Love, Bettina. Hip Hop’s Li’l Sistas Speak: Negotiating Hip Hop Identities and Politics in the New South. Ed. Shirley R. Steinberg. 399 Vol. New York: Peter Lang, 2012. Print. Studies in the Postmodern Theory of Education.
Bettina Love’s Hip Hop Li’l Sistas Speak shows that Black girls’ bodies are a major landscape of Southern Hip-hop music. In this ethnographic project born out of Love’s dissertation, she explores the lives of six teen-aged Black girls in Atlanta, Georgia (ATL), also known as the Motown of the South, and their relationship to Hip-hop music and culture. One of the most intriguing aspects of Love’s project is her focus on methodology and her positionality as a Black girl researcher from the North, from an earlier Hip-hop generation, who is also lesbian.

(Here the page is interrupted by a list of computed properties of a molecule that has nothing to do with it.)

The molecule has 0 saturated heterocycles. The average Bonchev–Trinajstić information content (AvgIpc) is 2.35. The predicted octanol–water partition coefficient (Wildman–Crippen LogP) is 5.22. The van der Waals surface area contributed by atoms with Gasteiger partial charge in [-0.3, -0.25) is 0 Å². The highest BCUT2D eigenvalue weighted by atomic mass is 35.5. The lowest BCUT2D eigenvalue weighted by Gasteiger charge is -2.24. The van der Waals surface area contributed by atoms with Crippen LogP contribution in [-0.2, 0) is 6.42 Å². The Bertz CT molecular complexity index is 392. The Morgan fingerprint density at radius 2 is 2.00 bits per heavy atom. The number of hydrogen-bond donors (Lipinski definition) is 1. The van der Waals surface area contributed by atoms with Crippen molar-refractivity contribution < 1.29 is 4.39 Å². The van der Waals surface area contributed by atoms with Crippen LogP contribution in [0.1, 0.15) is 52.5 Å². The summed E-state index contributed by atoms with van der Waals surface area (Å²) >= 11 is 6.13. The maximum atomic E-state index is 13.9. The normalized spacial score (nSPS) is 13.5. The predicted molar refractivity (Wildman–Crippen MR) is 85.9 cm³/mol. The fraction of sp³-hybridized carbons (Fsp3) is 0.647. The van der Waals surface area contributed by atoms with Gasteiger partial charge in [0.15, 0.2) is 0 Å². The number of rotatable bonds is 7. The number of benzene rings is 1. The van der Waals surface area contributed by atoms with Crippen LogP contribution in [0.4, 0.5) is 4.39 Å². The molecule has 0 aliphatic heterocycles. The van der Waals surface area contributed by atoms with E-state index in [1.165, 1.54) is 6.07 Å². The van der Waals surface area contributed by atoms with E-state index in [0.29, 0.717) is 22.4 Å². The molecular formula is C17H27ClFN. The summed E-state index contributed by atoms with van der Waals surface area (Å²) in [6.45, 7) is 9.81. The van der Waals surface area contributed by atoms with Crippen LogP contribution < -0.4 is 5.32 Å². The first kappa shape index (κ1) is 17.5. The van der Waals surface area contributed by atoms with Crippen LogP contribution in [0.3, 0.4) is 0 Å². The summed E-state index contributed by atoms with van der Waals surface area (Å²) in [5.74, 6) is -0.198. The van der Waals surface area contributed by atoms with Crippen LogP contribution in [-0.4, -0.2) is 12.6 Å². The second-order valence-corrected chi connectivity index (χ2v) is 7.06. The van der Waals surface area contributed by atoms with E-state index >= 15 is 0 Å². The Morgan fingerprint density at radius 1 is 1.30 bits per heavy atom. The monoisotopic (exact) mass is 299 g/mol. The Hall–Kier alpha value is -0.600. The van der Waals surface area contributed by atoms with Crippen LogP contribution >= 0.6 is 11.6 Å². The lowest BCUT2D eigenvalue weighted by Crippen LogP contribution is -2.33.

Black girls, positionality, agency, and identity
In chapter two: Hip Hop, Context, and Black Girlhood, Love demonstrated how age, geographic location, and sexuality necessarily play important roles in the context of her research as well as her and her research participants’ lives. Continue reading